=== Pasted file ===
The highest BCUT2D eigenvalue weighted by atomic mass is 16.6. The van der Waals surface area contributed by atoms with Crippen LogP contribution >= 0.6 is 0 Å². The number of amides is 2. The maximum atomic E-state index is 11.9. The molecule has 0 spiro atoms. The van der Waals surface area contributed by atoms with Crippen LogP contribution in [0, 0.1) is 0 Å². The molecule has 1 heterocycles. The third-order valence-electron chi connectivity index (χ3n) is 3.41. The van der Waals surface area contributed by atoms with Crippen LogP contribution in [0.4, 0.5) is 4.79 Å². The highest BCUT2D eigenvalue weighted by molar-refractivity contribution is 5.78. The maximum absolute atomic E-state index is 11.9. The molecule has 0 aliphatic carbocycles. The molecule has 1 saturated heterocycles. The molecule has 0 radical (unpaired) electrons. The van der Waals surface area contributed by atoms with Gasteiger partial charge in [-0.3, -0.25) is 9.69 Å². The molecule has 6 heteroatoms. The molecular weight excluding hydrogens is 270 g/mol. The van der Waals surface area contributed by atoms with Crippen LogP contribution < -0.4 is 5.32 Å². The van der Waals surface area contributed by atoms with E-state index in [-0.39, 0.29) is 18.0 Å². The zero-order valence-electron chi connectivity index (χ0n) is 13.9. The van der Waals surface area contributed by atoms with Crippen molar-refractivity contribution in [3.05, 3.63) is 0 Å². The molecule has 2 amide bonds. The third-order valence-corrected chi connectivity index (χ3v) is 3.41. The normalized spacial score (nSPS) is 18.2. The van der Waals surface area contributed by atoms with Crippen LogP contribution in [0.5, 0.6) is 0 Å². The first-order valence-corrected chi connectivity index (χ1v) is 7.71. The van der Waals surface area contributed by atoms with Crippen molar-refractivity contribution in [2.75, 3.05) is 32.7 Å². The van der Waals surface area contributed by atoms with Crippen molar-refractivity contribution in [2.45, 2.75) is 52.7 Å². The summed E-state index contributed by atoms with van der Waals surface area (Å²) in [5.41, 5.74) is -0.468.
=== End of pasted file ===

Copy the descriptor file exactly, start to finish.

The highest BCUT2D eigenvalue weighted by atomic mass is 16.6. The van der Waals surface area contributed by atoms with Crippen LogP contribution >= 0.6 is 0 Å². The number of amides is 2. The maximum atomic E-state index is 11.9. The molecule has 0 spiro atoms. The van der Waals surface area contributed by atoms with Crippen LogP contribution in [0, 0.1) is 0 Å². The molecule has 1 heterocycles. The third-order valence-electron chi connectivity index (χ3n) is 3.41. The van der Waals surface area contributed by atoms with Crippen LogP contribution in [0.4, 0.5) is 4.79 Å². The highest BCUT2D eigenvalue weighted by molar-refractivity contribution is 5.78. The maximum absolute atomic E-state index is 11.9. The molecule has 0 aliphatic carbocycles. The molecule has 1 saturated heterocycles. The molecule has 0 radical (unpaired) electrons. The van der Waals surface area contributed by atoms with Gasteiger partial charge in [-0.3, -0.25) is 9.69 Å². The molecule has 6 heteroatoms. The molecular weight excluding hydrogens is 270 g/mol. The van der Waals surface area contributed by atoms with Crippen LogP contribution < -0.4 is 5.32 Å². The van der Waals surface area contributed by atoms with E-state index in [-0.39, 0.29) is 18.0 Å². The zero-order valence-electron chi connectivity index (χ0n) is 13.9. The van der Waals surface area contributed by atoms with Crippen molar-refractivity contribution in [3.05, 3.63) is 0 Å². The molecule has 2 amide bonds. The third-order valence-corrected chi connectivity index (χ3v) is 3.41. The normalized spacial score (nSPS) is 18.2. The van der Waals surface area contributed by atoms with Crippen LogP contribution in [0.5, 0.6) is 0 Å². The first-order valence-corrected chi connectivity index (χ1v) is 7.71. The van der Waals surface area contributed by atoms with Crippen molar-refractivity contribution in [2.75, 3.05) is 32.7 Å². The van der Waals surface area contributed by atoms with Crippen molar-refractivity contribution in [2.45, 2.75) is 52.7 Å². The summed E-state index contributed by atoms with van der Waals surface area (Å²) in [5.41, 5.74) is -0.468.